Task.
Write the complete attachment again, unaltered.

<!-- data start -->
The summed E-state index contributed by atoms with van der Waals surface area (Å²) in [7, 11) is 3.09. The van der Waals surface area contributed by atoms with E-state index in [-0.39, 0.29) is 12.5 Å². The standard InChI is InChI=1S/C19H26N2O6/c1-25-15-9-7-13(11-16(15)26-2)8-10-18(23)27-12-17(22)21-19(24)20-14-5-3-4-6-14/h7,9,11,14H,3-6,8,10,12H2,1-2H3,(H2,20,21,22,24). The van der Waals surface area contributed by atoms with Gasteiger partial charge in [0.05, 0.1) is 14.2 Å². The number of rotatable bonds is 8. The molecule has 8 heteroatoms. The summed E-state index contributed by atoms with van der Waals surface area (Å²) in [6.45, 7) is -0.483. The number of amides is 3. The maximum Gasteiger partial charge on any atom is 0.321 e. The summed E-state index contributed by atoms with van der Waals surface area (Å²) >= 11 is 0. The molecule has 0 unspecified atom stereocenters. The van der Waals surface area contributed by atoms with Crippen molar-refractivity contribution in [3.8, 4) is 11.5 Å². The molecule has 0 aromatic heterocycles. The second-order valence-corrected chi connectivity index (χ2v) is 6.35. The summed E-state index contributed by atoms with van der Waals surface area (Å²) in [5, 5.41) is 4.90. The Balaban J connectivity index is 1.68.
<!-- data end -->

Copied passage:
The summed E-state index contributed by atoms with van der Waals surface area (Å²) in [7, 11) is 3.09. The van der Waals surface area contributed by atoms with E-state index in [-0.39, 0.29) is 12.5 Å². The standard InChI is InChI=1S/C19H26N2O6/c1-25-15-9-7-13(11-16(15)26-2)8-10-18(23)27-12-17(22)21-19(24)20-14-5-3-4-6-14/h7,9,11,14H,3-6,8,10,12H2,1-2H3,(H2,20,21,22,24). The van der Waals surface area contributed by atoms with Gasteiger partial charge in [0.05, 0.1) is 14.2 Å². The number of rotatable bonds is 8. The molecule has 8 heteroatoms. The summed E-state index contributed by atoms with van der Waals surface area (Å²) in [6.45, 7) is -0.483. The number of amides is 3. The maximum Gasteiger partial charge on any atom is 0.321 e. The summed E-state index contributed by atoms with van der Waals surface area (Å²) >= 11 is 0. The molecule has 0 unspecified atom stereocenters. The van der Waals surface area contributed by atoms with Crippen molar-refractivity contribution in [3.8, 4) is 11.5 Å². The molecule has 0 aromatic heterocycles. The second-order valence-corrected chi connectivity index (χ2v) is 6.35. The summed E-state index contributed by atoms with van der Waals surface area (Å²) in [5, 5.41) is 4.90. The Balaban J connectivity index is 1.68.